PTARMIGAN's sole recorded output is loosely dedicated to BC at a time when it was the province of the few chosen ones, but the inspiration for the dreamy vocal and woodwind passages and the hypnotically strummed guitars is readily apparent. The sense of isolation from the rest of the continent is profound in the introspection of the lyrics and every spare note wrenched from these idealistic musicians. Granted there was little space for this type of exploration in 1972 unless you were in Quebec, but I suspect Ptarmigan would have been a one-off anyway, as this disc comes off as a bit of a cathartic project for the benefit of its participants, while still being anywhere from slightly to mightily entertaining.

A ptarmigan is actually a common northern Canadian bird in the grouse family that was overexposed in the little television interludes from teh Canadian Wildlife Service in the 70s. Clearly the same fate did not await the group, but I do recall hearing some of their album after the fact, although the where and when remain shrouded in the haze of youth. Ultimately the album succeeds best in song format, in their tributes to Vancouver Island and the city of Vancouver, in which they take on a persona truly their own. The vocals are highly emotive yet oddly trance-like. "Go Dancing" is a bit too west coast for my tastes, like JEFFERSON AIRPLANE meets the YOUNGBLOODS, but you may enjoy that. Native American sounding flutes and spoken parts conjure better known artists who appeared decades later like JERRY ALFRED AND THE MEDICINE BEATS, But when the group goes for the more improvisational sounds akin to early TULL or nigh krautrock on "A Hymn to the Ocean..." and the interminable closer "Coquihalla" that they reveal their inability to break out of a fairly narrow emotional and musical range, even when the alterations should be drastic.

Ptarmigan's sole and short flight (these types of birds don't fly too well anyway) is nothing to pump your wings over, but if you have a penchant for the laid back and meditative style with little more than flutes, acoustic guitars, vocals and percussion, then you could do worse than flush this one from its hiding place.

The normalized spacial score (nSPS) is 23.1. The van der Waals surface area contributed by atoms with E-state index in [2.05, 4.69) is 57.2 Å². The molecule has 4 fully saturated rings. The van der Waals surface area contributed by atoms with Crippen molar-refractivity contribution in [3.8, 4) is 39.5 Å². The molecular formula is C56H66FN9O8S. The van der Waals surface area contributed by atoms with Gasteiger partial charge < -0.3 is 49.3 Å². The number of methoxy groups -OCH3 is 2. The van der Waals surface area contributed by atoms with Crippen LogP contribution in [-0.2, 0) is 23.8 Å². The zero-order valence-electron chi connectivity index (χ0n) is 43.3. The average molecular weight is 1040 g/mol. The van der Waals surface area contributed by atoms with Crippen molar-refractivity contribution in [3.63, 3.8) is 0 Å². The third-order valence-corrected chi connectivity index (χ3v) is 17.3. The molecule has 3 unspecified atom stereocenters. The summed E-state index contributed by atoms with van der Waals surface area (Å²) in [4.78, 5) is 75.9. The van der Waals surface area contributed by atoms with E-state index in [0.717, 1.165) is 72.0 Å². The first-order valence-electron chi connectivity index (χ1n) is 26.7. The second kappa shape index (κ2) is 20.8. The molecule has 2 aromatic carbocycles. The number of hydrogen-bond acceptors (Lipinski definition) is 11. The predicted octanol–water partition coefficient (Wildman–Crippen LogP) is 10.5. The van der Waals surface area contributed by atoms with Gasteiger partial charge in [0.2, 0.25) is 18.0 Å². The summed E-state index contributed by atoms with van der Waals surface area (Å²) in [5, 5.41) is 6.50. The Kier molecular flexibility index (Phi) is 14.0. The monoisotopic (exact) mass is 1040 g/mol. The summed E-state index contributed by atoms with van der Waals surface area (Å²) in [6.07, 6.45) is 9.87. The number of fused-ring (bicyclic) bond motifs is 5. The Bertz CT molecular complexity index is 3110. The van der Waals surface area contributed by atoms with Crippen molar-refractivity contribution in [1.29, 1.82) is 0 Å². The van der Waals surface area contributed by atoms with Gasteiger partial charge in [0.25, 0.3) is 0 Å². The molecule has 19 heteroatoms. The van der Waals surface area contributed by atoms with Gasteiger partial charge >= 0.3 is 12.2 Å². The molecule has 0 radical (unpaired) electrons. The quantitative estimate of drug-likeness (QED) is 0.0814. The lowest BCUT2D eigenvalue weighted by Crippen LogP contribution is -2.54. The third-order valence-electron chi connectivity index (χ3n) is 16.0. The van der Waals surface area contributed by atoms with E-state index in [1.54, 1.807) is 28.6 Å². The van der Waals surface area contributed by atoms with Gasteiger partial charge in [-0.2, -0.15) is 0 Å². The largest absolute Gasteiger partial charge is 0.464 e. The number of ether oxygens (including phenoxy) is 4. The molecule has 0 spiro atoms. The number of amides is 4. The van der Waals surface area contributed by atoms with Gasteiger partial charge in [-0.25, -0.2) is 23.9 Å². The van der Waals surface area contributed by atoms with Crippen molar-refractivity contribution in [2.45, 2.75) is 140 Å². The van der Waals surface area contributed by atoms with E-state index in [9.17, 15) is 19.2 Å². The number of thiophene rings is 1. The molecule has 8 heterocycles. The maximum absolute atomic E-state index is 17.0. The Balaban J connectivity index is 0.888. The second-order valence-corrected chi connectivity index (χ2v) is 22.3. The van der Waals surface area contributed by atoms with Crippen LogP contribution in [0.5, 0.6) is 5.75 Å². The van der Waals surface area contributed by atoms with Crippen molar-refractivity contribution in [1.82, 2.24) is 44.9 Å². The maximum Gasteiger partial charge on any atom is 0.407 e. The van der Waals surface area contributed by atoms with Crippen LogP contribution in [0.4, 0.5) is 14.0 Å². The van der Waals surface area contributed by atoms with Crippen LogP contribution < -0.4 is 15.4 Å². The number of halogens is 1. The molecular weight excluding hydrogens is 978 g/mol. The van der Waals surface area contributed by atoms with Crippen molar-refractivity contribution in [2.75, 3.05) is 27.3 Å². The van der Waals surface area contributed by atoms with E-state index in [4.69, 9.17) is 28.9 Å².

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 Ptarmigan by PTARMIGAN album cover Studio Album, 1974
3.34 | 15 ratings

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Ptarmigan
Ptarmigan Prog Folk

Review by ClemofNazareth
Special Collaborator Prog Folk Researcher

4 stars To put this album in historical context it’s kind of interesting to note that it was recorded at Mushroom Studios in Vancouver around the same time Terry Jacks mastered his one-hit single “Seasons in the Sun” and Bachman Turner Overdrive was “Takin’ Care of Business”, and a couple years before the Wilson sisters made the studio really famous when they recorded the Heart album ‘Dreamboat Annie’ there. But like the Jacks and BTO records this one sat on the shelf for a while, then was eventually released by Columbia of Canada in 1974. Unfortunately neither the band nor the album lasted very long, and until the guitar half of this duo remastered the album and reissued it on his Groovedigger Records label in 1999 the only way to get this was in the form of pirated copies of an eighties German bootleg version.

The remastering was apparently a success, but then again how would one know for sure unless they were one of the very few who holds an original vinyl copy? Anyway there are no noticeable flaws in the quality of this CD reissue, and there are even a couple of bonus tracks at the end.

This is very difficult music to classify, especially since it basically consists of a 12-string acoustic guitar, a recorder, and a couple guys singing. There are a handful of studio musicians who add drums, bass and percussion, but that’s about it. The rhythms here are mostly of a jazz nature with faint Eastern sensibilities, probably due to the production by jazz flautist Paul Horn. While some think the band was influenced by North American native Indian music, I think it’s more likely that Horn had an impact on the band. They had spent time touring with him even before these studio sessions, and Horn had spent some time in the late sixties in India, Kashmir and Egypt absorbing those sounds and releasing some eclectic jazz recordings from that period. The duo had also spent a summer touring Canada with mysterious guitarist the late Lenny Breau, whose Spanish-influenced acoustic picking was an influence on the complex style of Chet Atkins. This is kind of interesting because one of my sons is a guitarist and a huge Atkins fan, and I have heard some of the same type of introspective, noodling picking coming out of his room from time to time.

There’s a mix of styles here, beginning with the opening “Go Dancing” that reminds me quite a bit of pre- Tractor album ‘The Way We Live’. Harmonizing duos, soft but lumbering acoustic guitar, and vaguely spiritual lyrics. This is more folk than progressive, but a very pleasant period piece from the early seventies that’s easy on the ears.

The three-part “The Island” mixes multiple overdubbed recorders with hand drums and strumming guitar rather than picking for the most part. This one is quite dated-sounding and mildly psychedelic, and here the Eastern influence is most obvious in the finger-cymbal percussion and brooding acoustic bass. The vocals are surprising like the In the Labyrinth, a longstanding project from the Swedish Peter Lindahl, a guy who himself has spent considerable time in India and the Middle East absorbing the complex and irregular tempos of those regions. The lyrics are again somewhat spiritual; although mystic might be a better term. Like I said this is a dated sound, but those of us who seek out these old forgotten gems will find it very tasty indeed.